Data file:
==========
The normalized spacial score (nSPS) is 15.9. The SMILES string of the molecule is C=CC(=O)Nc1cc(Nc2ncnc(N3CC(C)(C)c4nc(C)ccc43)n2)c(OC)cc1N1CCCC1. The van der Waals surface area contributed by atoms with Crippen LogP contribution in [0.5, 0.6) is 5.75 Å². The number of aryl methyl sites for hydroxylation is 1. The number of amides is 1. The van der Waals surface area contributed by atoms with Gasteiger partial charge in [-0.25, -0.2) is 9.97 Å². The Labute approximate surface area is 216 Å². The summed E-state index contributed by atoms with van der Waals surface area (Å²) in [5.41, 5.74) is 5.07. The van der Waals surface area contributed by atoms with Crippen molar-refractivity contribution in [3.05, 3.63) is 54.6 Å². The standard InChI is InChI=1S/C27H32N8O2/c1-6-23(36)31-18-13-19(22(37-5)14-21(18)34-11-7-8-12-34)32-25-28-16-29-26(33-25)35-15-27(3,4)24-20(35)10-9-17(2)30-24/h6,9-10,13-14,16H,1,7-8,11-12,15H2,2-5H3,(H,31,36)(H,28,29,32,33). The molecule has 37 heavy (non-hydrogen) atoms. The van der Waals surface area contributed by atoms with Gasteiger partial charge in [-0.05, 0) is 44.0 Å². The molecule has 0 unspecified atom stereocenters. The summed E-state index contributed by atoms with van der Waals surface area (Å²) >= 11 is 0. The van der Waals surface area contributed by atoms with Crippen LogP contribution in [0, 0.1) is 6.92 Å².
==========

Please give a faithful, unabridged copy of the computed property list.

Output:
The normalized spacial score (nSPS) is 15.9. The SMILES string of the molecule is C=CC(=O)Nc1cc(Nc2ncnc(N3CC(C)(C)c4nc(C)ccc43)n2)c(OC)cc1N1CCCC1. The van der Waals surface area contributed by atoms with Crippen LogP contribution in [0.5, 0.6) is 5.75 Å². The number of aryl methyl sites for hydroxylation is 1. The number of amides is 1. The van der Waals surface area contributed by atoms with Gasteiger partial charge in [-0.25, -0.2) is 9.97 Å². The Labute approximate surface area is 216 Å². The summed E-state index contributed by atoms with van der Waals surface area (Å²) in [5.41, 5.74) is 5.07. The van der Waals surface area contributed by atoms with Crippen molar-refractivity contribution in [3.05, 3.63) is 54.6 Å². The standard InChI is InChI=1S/C27H32N8O2/c1-6-23(36)31-18-13-19(22(37-5)14-21(18)34-11-7-8-12-34)32-25-28-16-29-26(33-25)35-15-27(3,4)24-20(35)10-9-17(2)30-24/h6,9-10,13-14,16H,1,7-8,11-12,15H2,2-5H3,(H,31,36)(H,28,29,32,33). The molecule has 37 heavy (non-hydrogen) atoms. The van der Waals surface area contributed by atoms with Gasteiger partial charge in [-0.05, 0) is 44.0 Å². The molecule has 0 unspecified atom stereocenters. The summed E-state index contributed by atoms with van der Waals surface area (Å²) >= 11 is 0. The van der Waals surface area contributed by atoms with Crippen LogP contribution in [0, 0.1) is 6.92 Å².